Women shouldn't feel honoured to be at the decision-making table - it is their right, it is where they deserve to be, and it is where they should be.
Panellist in a UNITAR webinar on Women's Leadership in Pandemic/Humanitarian Crisis Preparedness and Response, 2020
Interactive Virtual Panel Event on the Occasion of International Women's Day 2021
UNITAR has developed the Women's Leadership for Peace programme as a reflection of its position as an internationally recognised leader in supporting the capacity development of Member States, international and regional organisations and other stakeholders working to contribute to lasting peace and security in the world. With a particular focus on UNITAR's experience in providing capacity development opportunities to those working on the Women, Peace and Security (WPS) agenda, the Women's Leadership for Peace programme will provide participants of the programme with an unrivalled set of growth opportunities through shared experiences, and the further development of knowledge, and skills to advance to leadership positions in their respective contexts.
Therefore, UNITAR hosted a panel discussion in the form of an open virtual debate with the participation of renowned gender champions in the peace and security sector as well as the wider public. As part of UNITAR's commitments to gender equality and women's empowerment, the virtual public event marked the occasion of International Women's Day 2021.
Partnership is one of the key guiding principles of UNITAR’s work, equally underpinning the development and implementation of the Women’s Leadership for Peace programme. During the 6-month needs assessment process for the programme, the UNITAR team reached out to thought leaders and pioneers in the Women, Peace and Security as well as Women’s Leadership fields. The exchanges we had were inspiring and thought provoking. UNITAR therefore used the week of International Women's Day as an opportunity to bring together a few selected experts and thought leaders, who were involved in this process, to take this discussion to the next level.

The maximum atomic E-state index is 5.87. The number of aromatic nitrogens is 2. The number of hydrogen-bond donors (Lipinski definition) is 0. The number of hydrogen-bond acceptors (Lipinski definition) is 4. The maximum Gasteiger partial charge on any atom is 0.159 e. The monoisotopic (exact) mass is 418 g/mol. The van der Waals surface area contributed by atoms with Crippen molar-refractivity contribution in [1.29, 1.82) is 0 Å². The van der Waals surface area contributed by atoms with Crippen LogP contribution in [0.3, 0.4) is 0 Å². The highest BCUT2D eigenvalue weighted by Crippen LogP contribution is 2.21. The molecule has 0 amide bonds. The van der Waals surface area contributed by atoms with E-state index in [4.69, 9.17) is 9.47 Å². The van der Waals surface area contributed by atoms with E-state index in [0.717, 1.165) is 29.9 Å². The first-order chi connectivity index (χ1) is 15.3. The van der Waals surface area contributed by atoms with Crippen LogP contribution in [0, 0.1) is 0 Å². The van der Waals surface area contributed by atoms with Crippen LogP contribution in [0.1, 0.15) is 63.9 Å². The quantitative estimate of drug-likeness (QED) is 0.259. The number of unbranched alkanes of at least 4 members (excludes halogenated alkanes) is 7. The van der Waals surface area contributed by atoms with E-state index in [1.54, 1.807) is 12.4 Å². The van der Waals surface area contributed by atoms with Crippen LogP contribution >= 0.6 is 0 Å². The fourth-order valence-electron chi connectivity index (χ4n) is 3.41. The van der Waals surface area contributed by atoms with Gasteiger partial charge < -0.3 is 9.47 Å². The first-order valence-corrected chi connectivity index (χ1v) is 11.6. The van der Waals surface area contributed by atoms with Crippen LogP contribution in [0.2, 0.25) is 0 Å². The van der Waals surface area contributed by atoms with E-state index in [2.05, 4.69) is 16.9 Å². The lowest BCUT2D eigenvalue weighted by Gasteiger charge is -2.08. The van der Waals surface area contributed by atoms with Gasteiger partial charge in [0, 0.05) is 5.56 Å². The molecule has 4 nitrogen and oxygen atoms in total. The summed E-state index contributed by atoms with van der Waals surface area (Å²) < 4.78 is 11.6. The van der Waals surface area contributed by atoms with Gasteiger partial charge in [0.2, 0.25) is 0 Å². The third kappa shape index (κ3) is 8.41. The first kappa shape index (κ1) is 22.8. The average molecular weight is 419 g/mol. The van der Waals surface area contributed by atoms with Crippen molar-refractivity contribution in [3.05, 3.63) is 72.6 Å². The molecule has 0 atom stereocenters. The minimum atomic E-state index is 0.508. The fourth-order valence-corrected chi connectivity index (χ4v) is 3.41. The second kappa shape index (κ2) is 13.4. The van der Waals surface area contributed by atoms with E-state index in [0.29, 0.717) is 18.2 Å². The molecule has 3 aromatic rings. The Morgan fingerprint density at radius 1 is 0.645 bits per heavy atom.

With this virtual panel event, UNITAR aimed to:
- Give a timely and much-needed platform for advancing discussions about the importance and current challenges of women in leadership within the peace and security fields;
- Share diverse perspectives, by giving voice to experts from the fields of human rights, the security sector, the world of diplomacy as well as training;
- Discuss the role of training and capacity building in advancing more women to leadership positions in the peace and security fields;
- Further increase engagement with the programme with an interested audience, including partners, future beneficiaries, and the donor community.
Moderator: Dr Tina Robiolle, Academic Director, Lecturer, SciencesPo, Paris School of International Affairs
Keynote speaker: Mme Bineta Diop, African Union Special Envoy on Women, Peace and Security
- H.E. Ms Elayne Whyte Gómez, Former Ambassador and Permanent Representative of Costa Rica to the United Nations in Geneva (2014-2020) and President of the U.N. Conference that negotiated and adopted the Treaty on the Prohibition of Nuclear Weapons
- Ms Kirsi Henriksson, Director of the Crisis Management Centre, Finland; President of the Foundation Council of DCAF – Geneva Centre for Security Sector Governance